'Its 'curators' invite you through peer-to-peer networks (social media sites), and peer-to-peer networks mean there's no centralised authority to destroy,' says Ashish Sharma.
Illustration: Dominic Xavier/Rediff.com
After several claims that an online challenge game called Blue Whale is leading children to their deaths, the Indian government has swung into action.
But bringing down the game won't be so easy, because its 'curators' invite you through peer-to-peer networks (social media sites), and peer-to-peer networks mean there's no centralised authority to destroy.
No wonder sociopaths are creating addictive worlds on peer-to-peer networks, prompting the government to intervene.
This will get especially true of the even-more immersive virtual worlds that will come, where we will face threats to the one organ exposed there -- the mind.
Unfortunately, should the mind end up being hosted by a game like Blue Whale, virtually all of its inputs will be mediated by a 'curator'.
There is obvious potential for abuse here.
For example, Blue Whale manages to keep children involved in its virtual world by offering structures of gameplay through a curator.
The authorities of the game require everyone to agree to all kinds of conditions before entering their world.
A journalist working at Radio Free Europe created an account on a network, posing as a girl willing to join the game. Here's a transcript.
Player: I want to play the game.
Administrator: Are you sure? There's no way back.
Player: Yes. What does that mean? There's no way back?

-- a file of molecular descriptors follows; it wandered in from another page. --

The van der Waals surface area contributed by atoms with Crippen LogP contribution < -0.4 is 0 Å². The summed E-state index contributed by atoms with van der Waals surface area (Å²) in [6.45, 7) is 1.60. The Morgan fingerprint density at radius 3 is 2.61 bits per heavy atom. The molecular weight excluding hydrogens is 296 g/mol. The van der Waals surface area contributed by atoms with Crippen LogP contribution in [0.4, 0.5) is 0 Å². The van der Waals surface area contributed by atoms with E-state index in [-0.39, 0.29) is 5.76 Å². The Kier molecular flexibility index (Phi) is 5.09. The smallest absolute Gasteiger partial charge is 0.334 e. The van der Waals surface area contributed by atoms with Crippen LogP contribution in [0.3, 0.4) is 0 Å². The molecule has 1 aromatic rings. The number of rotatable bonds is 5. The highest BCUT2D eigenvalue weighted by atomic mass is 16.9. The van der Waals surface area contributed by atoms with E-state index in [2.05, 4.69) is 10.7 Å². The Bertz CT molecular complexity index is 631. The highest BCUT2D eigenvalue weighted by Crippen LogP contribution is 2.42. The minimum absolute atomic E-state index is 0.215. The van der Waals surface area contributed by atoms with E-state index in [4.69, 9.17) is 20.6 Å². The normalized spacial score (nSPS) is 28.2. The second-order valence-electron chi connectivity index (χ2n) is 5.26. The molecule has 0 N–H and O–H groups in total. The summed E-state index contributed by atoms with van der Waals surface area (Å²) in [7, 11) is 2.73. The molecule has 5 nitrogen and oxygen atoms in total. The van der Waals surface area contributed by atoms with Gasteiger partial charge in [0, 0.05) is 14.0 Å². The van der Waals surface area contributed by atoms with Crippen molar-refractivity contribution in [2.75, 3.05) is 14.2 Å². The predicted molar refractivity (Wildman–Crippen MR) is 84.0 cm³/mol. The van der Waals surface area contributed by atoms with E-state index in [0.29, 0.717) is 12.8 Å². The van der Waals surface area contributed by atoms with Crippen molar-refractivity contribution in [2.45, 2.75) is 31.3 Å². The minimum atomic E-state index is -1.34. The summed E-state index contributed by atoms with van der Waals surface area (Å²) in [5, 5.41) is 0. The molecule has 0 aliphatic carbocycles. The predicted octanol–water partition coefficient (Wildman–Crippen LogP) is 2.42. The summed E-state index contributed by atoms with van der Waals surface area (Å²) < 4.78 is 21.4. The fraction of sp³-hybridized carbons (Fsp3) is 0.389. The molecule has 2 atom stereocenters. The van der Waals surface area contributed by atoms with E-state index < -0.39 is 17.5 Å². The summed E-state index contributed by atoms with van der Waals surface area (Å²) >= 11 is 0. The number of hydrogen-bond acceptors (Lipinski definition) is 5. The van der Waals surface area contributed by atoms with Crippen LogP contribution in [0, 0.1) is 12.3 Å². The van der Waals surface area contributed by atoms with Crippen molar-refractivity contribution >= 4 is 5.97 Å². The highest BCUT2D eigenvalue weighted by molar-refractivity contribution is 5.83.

Administrator: You can't leave the game once you begin.
Player: I'm ready.
Administrator: Carry out each task diligently and no one must know about it.
When you finish the task, you send me a photo.
At the end of the game, you die. Are you ready?
Player: And if I wanna get out?
Administrator: I have all your information, they will come after you.
As seen above, the game asks you to surrender. This is by no means insignificant.
In fact, this toxic plunge into a virtual world calls for real-life intervention, because in case of a toxic plunge, the victims won't cry for help, because they won't know they need help.
Perhaps now would be a good time to refer to science fiction film, The Matrix, where machines live off the humans' body heat and electrochemical energy, imprisoning their minds within an artificial reality.
The humans, of course, can't cry for help, because they won't know they need help, imprisoned as they are by a simulated reality.
Replace evil machines with evil curators, and Blue Whale looks no different from The Matrix.
Now, suppose that a real-life security force has been told to disable or control a virtual world like Blue Whale.
What can it do? Its options may be limited.
In the case of Napster, a music-file-sharing site, the police could simply walk up to central boxes and the wires that ran in and out of them, and pull the plug. In fact, it did.
This owes to the fact of a central server holding all of Napster's critical data. And as Napster's file-sharing posed a threat to the profits of certain corporate interests, all the police had to do was go over to its headquarters and pull the plug on the central server: Easy.
But then a new music-sharing technology came along, not based on a central server, but on a peer-to-peer system, where each one acts like a mini-server.
So the network won't stop, even if the police arrests one, two, or two dozen teenagers for 'stealing' music.
Indeed, this holds true for Blue Whale as well, which resides on peer-to-peer networks, where the police can arrest only one, two, or two dozen players, but not the entire network.
The only way to affect events in the world, thus, would be to enter the world. By doing so, you can at best interact with other people who use the network in such a way that the great majority decides not to use the network anymore.
As society moves its interests to cyberspace, the likelihood that our security forces would be called upon to engage in this way is great.